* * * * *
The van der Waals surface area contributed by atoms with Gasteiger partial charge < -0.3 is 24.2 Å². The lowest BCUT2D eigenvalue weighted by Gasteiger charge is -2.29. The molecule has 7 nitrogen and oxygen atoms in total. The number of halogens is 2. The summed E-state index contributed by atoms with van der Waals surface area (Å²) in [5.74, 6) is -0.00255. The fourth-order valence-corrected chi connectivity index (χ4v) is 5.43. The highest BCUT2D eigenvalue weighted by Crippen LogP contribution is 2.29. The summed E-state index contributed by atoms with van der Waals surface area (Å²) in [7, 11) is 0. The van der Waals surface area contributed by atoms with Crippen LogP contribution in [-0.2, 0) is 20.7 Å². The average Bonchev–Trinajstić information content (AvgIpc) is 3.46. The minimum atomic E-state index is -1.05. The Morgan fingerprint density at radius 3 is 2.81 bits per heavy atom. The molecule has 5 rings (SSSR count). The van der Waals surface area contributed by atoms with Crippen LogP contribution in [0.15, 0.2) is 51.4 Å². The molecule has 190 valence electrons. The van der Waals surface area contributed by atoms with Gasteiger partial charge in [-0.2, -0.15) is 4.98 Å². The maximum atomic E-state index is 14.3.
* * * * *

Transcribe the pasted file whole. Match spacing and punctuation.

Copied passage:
The van der Waals surface area contributed by atoms with Gasteiger partial charge < -0.3 is 24.2 Å². The lowest BCUT2D eigenvalue weighted by Gasteiger charge is -2.29. The molecule has 7 nitrogen and oxygen atoms in total. The number of halogens is 2. The summed E-state index contributed by atoms with van der Waals surface area (Å²) in [5.74, 6) is -0.00255. The fourth-order valence-corrected chi connectivity index (χ4v) is 5.43. The highest BCUT2D eigenvalue weighted by Crippen LogP contribution is 2.29. The summed E-state index contributed by atoms with van der Waals surface area (Å²) in [7, 11) is 0. The van der Waals surface area contributed by atoms with Crippen LogP contribution in [-0.2, 0) is 20.7 Å². The average Bonchev–Trinajstić information content (AvgIpc) is 3.46. The minimum atomic E-state index is -1.05. The Morgan fingerprint density at radius 3 is 2.81 bits per heavy atom. The molecule has 5 rings (SSSR count). The van der Waals surface area contributed by atoms with Crippen LogP contribution in [0.15, 0.2) is 51.4 Å². The molecule has 190 valence electrons. The van der Waals surface area contributed by atoms with Gasteiger partial charge in [-0.2, -0.15) is 4.98 Å². The maximum atomic E-state index is 14.3.